**Dependence introduced by the authors of the individual studies**. For example, scientists conducting the study may have collected data from multiple sites, compared multiple interventions to one single control group, or used different questionnaires to measure the same outcome. In all of these scenarios, we can assume that some kind of dependency is introduced within the reported data.**Dependence introduced by the meta-analyst herself**. As an example, think of a meta-analysis that focuses on some psychological mechanism. This meta-analysis includes studies which were conducted in different cultural regions of the world (e.g. East Asian and Western European societies). Depending on the type of psychological mechanism, it could be that results of studies conducted in the same cultural region are more similar compared to those conducted in a different culture.

We can take such dependencies into account by integrating a third layer into the structure of our meta-analysis model. For example, one could model that effect sizes based on different questionnaires are nested within studies. Or one could create a model in which studies are nested within cultural regions. This creates a three-level meta-analysis model, as illustrated by the next figure.

We see that a three-level model contains three pooling steps. First, researchers themselves “pool” the results of individual participants in their primary studies, and report the aggregated effect size. Then, on level 2, these effect sizes are nested within several **clusters**, denoted by \(\kappa\). These cluster can either be individual studies (i.e. many effect sizes are nested in one study), or subgroups of studies (i.e. many studies are nested in one subgroup, where each study contributes only one effect size).

Lastly, pooling the aggregated cluster effects leads to the overall true effect size \(\mu\). Conceptually, this average effect is very close to the pooled true effect \(\mu\) in a fixed- or random-effects model. The difference, however, is that it is based on a model in which we explicitly account for dependent effect sizes in our data.

It is possible to write down the formula of the three-level model using the same level notation we used before. The greatest distinction is that now, we need to define three formulas instead of two:

**Level 1 model:**

\[\begin{equation} \hat\theta_{ij} = \theta_{ij} + \epsilon_{ij} \tag{10.4} \end{equation}\]

**Level 2 model:**

\[\begin{equation} \theta_{ij} = \kappa_{j} + \zeta_{(2)ij} \tag{10.5} \end{equation}\]

**Level 3 model:**

\[\begin{equation} \kappa_{j} = \mu + \zeta_{(3)j} \tag{10.6} \end{equation}\]

Where \(\hat\theta_{ij}\) is an estimate of the true effect size \(\theta_{ij}\). The term \(ij\) can be read as “some effect size \(i\) nested in cluster \(j\)”. Parameter \(\kappa_{j}\) is the average effect size in cluster \(j\), and \(\mu\) the overall average population effect. Like before, we can piece these formulas together and thus reduce the formula to one line:

\[\begin{equation} \hat\theta_{ij} = \mu + \zeta_{(2)ij} + \zeta_{(3)j} + \epsilon_{ij} \tag{10.7} \end{equation}\]

We see that, in contrast to the random-effects model, this formula now contains **two** heterogeneity terms. One is \(\zeta_{(2)ij}\), which stands for the **within-cluster** heterogeneity on level 2 (i.e. the **true** effect sizes within cluster \(j\) follow a distribution with mean \(\kappa_j\)). The other is \(\zeta_{(3)j}\), the **between-cluster** heterogeneity on level 3. Consequentially, fitting a three-level meta-analysis model does not only involve the estimation of one heterogeneity variance parameter \(\tau^2\). We have to estimate two \(\tau^2\) values: one for level 2, and the other for level 3.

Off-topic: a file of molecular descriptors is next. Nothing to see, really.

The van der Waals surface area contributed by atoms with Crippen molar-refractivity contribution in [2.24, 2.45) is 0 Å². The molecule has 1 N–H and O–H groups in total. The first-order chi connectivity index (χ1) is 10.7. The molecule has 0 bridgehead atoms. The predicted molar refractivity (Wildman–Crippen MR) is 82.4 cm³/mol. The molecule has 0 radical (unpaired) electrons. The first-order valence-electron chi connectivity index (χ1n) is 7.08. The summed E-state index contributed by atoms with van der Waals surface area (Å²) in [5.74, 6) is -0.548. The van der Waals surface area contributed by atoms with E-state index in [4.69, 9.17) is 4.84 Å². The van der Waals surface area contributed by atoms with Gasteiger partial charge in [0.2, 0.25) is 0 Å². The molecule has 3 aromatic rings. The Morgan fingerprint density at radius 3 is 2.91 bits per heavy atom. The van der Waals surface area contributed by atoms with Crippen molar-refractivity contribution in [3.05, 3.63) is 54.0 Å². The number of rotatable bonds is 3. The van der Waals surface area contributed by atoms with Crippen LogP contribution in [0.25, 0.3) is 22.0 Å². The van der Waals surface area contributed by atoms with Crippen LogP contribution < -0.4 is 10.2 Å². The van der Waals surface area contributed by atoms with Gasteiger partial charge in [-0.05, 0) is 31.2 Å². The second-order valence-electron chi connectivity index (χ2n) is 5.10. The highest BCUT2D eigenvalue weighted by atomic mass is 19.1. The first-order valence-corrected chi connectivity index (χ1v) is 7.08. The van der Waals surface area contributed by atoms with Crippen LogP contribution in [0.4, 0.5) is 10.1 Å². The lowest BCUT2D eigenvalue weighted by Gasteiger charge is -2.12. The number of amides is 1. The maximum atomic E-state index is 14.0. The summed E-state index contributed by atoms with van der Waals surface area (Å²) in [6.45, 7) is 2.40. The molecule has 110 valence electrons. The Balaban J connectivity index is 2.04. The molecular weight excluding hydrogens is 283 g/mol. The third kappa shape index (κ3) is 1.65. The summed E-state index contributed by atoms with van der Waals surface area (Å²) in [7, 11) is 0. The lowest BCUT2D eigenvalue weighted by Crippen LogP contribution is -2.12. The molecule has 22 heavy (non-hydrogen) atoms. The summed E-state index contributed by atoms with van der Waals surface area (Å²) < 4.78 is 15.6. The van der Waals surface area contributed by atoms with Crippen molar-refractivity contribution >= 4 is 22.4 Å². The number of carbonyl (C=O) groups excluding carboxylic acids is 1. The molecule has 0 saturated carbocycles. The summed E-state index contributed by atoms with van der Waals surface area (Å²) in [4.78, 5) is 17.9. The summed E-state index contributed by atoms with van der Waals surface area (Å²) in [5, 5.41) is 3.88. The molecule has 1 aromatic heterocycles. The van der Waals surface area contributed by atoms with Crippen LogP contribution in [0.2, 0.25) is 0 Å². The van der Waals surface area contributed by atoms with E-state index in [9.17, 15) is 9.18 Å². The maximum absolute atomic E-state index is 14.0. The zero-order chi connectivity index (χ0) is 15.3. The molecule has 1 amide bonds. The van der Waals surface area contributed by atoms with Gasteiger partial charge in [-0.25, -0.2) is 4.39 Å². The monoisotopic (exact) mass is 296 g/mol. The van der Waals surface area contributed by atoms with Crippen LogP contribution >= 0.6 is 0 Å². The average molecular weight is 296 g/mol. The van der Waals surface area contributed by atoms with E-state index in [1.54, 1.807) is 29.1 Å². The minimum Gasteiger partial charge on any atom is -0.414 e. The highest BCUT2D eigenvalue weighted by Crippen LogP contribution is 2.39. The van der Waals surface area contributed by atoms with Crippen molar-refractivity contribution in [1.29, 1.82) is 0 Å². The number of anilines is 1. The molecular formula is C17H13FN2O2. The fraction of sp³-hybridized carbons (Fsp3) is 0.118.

The **{metafor}** package is particularly well suited for fitting meta-analytic three-level models. It uses (restricted) maximum likelihood procedures to do so. Previously, we primarily used functions of the **{meta}** package to run meta-analyses. We did this because this package is a little less technical, and thus better suited for beginners. Yet, the **{metafor}** package, as we have seen in Chapter 8.3.3, is also fairly easy to use once the data is prepared correctly. How exactly one can use **{metafor}** to fit three-level models in *R* will be the topic of the next section^{47}.

##
10.2 Fitting Three-Level Meta-Analysis Models in *R*

As mentioned before, we need the **{metafor}** package to fit three-level meta-analysis models. Therefore, we need to load it from our library first.

In our hands-on example, we will use the `Chernobyl`

data set. This data set is loosely based on a real meta-analysis which examined the correlation between ionizing radiation (“nuclear fallout”) and mutation rates in humans, caused by the devastating 1986 Chernobyl reactor disaster (Møller and Mousseau 2015).

To see the general structure of the data, we can use the `head`

function. This prints the first six rows of the data frame that we just loaded into our global environment.

`head(Chernobyl)`

```
## author cor n z se.z var.z radiation es.id
## 1 Aghajanyan & Suskov (2009) 0.20 91 0.20 0.10 0.01 low id_1
## 2 Aghajanyan & Suskov (2009) 0.26 91 0.27 0.10 0.01 low id_2
## 3 Aghajanyan & Suskov (2009) 0.20 92 0.20 0.10 0.01 low id_3
## 4 Aghajanyan & Suskov (2009) 0.26 92 0.27 0.10 0.01 low id_4
## 5 Alexanin et al. (2010) 0.93 559 1.67 0.04 0.00 low id_5
## 6 Alexanin et al. (2010) 0.44 559 0.47 0.04 0.00 low id_6
```

The data set contains eight columns. The first one, `author`

, displays the name of the study. The `cor`